Leading article: Aid is no answer to the food crisis

 

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The aim of the "hunger summit" to be hosted by David Cameron tomorrow is a laudable one: bringing together heads of state, charities and athletes – including Somalia-born gold medal winner Mo Farah – to talk about the problem of malnutrition in the developing world.

There is certainly much to discuss. An appalling 170 million children across the world are malnourished: some will die; those that live will not reach their full physical or mental potential. The contrast with the soaring human capability on display at London 2012 is stark.

But it is not only the Olympics that will help to focus minds this weekend. Severe droughts in the US have sent global prices for commodities such as wheat, corn and soybeans spiralling dangerously high. The situation may not yet be as bad as in 2008, when the last price spike led to rioting from Somalia to Bangladesh to Haiti, but with as many as 53 million people already facing food shortages worldwide, the situation is rapidly becoming critical.

There is much to be done: more food aid, more micronutrient supplements and better healthcare for the hungry would all help, as would a boost to broader initiatives such as education programmes. But the solution is not just about aid. Soaring global prices must also be tackled globally. Since the last crisis, however, there has been limited progress.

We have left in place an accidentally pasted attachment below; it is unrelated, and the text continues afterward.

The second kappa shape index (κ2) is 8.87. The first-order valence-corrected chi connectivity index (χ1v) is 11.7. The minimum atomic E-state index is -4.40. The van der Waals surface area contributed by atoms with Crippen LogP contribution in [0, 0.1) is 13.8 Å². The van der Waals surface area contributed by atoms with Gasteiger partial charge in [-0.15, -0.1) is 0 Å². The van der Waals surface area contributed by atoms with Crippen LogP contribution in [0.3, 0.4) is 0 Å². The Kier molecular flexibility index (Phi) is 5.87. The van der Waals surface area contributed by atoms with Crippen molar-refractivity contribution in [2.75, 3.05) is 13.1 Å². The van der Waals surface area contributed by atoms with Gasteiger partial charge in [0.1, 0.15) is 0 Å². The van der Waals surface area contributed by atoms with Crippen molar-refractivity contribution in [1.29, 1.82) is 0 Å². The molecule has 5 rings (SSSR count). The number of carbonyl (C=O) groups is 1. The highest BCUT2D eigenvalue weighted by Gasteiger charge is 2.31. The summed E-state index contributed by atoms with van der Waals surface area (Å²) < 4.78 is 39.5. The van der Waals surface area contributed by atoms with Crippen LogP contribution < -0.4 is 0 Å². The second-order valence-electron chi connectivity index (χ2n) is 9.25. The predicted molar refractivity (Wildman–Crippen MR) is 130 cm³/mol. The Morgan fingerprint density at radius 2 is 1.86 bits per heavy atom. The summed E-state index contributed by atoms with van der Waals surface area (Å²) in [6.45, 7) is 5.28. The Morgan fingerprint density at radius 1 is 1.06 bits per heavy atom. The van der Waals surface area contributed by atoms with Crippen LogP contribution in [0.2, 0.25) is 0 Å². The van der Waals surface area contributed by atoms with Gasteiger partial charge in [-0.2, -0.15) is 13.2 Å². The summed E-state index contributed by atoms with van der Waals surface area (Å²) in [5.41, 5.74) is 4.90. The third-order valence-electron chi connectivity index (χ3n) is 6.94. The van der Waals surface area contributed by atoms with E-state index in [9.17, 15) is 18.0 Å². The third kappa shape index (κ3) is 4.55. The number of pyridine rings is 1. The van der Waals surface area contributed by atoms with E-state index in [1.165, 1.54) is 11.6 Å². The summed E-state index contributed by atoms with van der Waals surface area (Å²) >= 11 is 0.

One of the trickiest issues is biofuels. Oxfam says all subsidies should be ended forthwith, and the UN has this week called for Washington to suspend the ethanol targets that siphon off 40 per cent of US corn. But with the corn lobby gearing up for a fight and Barack Obama facing an election, the debate is no more easily resolved now than when it first surfaced in 2008.

Questions as to how far futures markets exacerbate price gyrations are also yet to be satisfactorily answered. And the world continues to rely overwhelmingly on a few "breadbaskets" – such as the US – leaving supplies vulnerable to both local weather and to the panic-struck export bans that added to the crisis last time around.

There are, of course, no easy answers. But we are facing the third food crisis in five years. As the world population continues to rise, and climate change continues to disrupt weather patterns, the problem is not going to resolve itself. Mr Cameron is right to try to create some momentum on the issue, ahead of Britain's presidency of the G8 next year. But it is only the most modest beginning to tackling a truly global challenge.

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